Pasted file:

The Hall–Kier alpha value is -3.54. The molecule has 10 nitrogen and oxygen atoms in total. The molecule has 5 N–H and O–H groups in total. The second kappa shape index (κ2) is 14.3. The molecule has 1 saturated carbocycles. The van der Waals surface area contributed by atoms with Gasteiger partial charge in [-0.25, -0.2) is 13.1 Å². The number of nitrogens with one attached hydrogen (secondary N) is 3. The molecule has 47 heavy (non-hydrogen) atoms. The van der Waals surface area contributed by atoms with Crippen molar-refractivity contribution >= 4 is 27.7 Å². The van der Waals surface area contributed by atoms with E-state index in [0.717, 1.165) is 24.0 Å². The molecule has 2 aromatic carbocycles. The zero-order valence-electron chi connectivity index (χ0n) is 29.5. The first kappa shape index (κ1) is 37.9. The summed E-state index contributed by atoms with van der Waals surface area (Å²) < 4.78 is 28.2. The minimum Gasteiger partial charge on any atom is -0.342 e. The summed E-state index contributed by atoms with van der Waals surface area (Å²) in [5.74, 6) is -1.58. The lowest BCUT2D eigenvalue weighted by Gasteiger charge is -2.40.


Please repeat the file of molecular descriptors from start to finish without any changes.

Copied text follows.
The Hall–Kier alpha value is -3.54. The molecule has 10 nitrogen and oxygen atoms in total. The molecule has 5 N–H and O–H groups in total. The second kappa shape index (κ2) is 14.3. The molecule has 1 saturated carbocycles. The van der Waals surface area contributed by atoms with Gasteiger partial charge in [-0.25, -0.2) is 13.1 Å². The number of nitrogens with one attached hydrogen (secondary N) is 3. The molecule has 47 heavy (non-hydrogen) atoms. The van der Waals surface area contributed by atoms with Crippen molar-refractivity contribution >= 4 is 27.7 Å². The van der Waals surface area contributed by atoms with E-state index in [0.717, 1.165) is 24.0 Å². The molecule has 2 aromatic carbocycles. The zero-order valence-electron chi connectivity index (χ0n) is 29.5. The first kappa shape index (κ1) is 37.9. The summed E-state index contributed by atoms with van der Waals surface area (Å²) < 4.78 is 28.2. The minimum Gasteiger partial charge on any atom is -0.342 e. The summed E-state index contributed by atoms with van der Waals surface area (Å²) in [5.74, 6) is -1.58. The lowest BCUT2D eigenvalue weighted by Gasteiger charge is -2.40.